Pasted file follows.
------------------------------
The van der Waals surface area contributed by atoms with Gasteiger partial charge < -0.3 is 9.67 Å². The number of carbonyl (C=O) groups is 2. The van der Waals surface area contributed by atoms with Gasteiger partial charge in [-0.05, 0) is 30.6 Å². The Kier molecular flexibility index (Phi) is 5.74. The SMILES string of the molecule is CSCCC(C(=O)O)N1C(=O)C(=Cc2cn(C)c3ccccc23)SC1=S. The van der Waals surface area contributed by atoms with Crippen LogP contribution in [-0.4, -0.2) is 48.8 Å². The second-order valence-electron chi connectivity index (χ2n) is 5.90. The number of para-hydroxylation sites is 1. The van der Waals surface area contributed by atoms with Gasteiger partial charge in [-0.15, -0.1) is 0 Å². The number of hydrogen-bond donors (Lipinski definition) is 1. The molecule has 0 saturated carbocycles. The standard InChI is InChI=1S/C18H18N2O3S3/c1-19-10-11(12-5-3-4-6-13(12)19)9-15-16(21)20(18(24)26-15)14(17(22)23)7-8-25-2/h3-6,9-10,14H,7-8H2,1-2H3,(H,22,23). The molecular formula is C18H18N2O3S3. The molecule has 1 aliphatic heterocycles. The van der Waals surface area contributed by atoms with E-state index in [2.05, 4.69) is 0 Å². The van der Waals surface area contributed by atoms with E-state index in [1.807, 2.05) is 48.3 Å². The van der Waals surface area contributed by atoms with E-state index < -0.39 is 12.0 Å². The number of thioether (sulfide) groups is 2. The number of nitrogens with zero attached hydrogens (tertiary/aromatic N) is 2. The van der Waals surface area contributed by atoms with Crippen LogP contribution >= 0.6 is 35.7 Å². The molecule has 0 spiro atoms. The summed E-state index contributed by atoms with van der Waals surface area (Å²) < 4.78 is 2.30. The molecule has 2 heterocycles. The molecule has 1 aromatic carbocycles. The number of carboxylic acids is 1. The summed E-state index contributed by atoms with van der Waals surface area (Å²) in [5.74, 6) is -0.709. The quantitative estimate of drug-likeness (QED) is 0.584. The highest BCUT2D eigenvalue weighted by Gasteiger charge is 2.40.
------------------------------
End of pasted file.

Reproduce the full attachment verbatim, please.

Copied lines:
The van der Waals surface area contributed by atoms with Gasteiger partial charge < -0.3 is 9.67 Å². The number of carbonyl (C=O) groups is 2. The van der Waals surface area contributed by atoms with Gasteiger partial charge in [-0.05, 0) is 30.6 Å². The Kier molecular flexibility index (Phi) is 5.74. The SMILES string of the molecule is CSCCC(C(=O)O)N1C(=O)C(=Cc2cn(C)c3ccccc23)SC1=S. The van der Waals surface area contributed by atoms with Crippen LogP contribution in [-0.4, -0.2) is 48.8 Å². The second-order valence-electron chi connectivity index (χ2n) is 5.90. The number of para-hydroxylation sites is 1. The van der Waals surface area contributed by atoms with Gasteiger partial charge in [-0.15, -0.1) is 0 Å². The number of hydrogen-bond donors (Lipinski definition) is 1. The molecule has 0 saturated carbocycles. The standard InChI is InChI=1S/C18H18N2O3S3/c1-19-10-11(12-5-3-4-6-13(12)19)9-15-16(21)20(18(24)26-15)14(17(22)23)7-8-25-2/h3-6,9-10,14H,7-8H2,1-2H3,(H,22,23). The molecular formula is C18H18N2O3S3. The molecule has 1 aliphatic heterocycles. The van der Waals surface area contributed by atoms with E-state index in [2.05, 4.69) is 0 Å². The van der Waals surface area contributed by atoms with E-state index in [1.807, 2.05) is 48.3 Å². The van der Waals surface area contributed by atoms with E-state index < -0.39 is 12.0 Å². The number of thioether (sulfide) groups is 2. The number of nitrogens with zero attached hydrogens (tertiary/aromatic N) is 2. The van der Waals surface area contributed by atoms with Crippen LogP contribution >= 0.6 is 35.7 Å². The molecule has 0 spiro atoms. The summed E-state index contributed by atoms with van der Waals surface area (Å²) < 4.78 is 2.30. The molecule has 2 heterocycles. The molecule has 1 aromatic carbocycles. The number of carboxylic acids is 1. The summed E-state index contributed by atoms with van der Waals surface area (Å²) in [5.74, 6) is -0.709. The quantitative estimate of drug-likeness (QED) is 0.584. The highest BCUT2D eigenvalue weighted by Gasteiger charge is 2.40.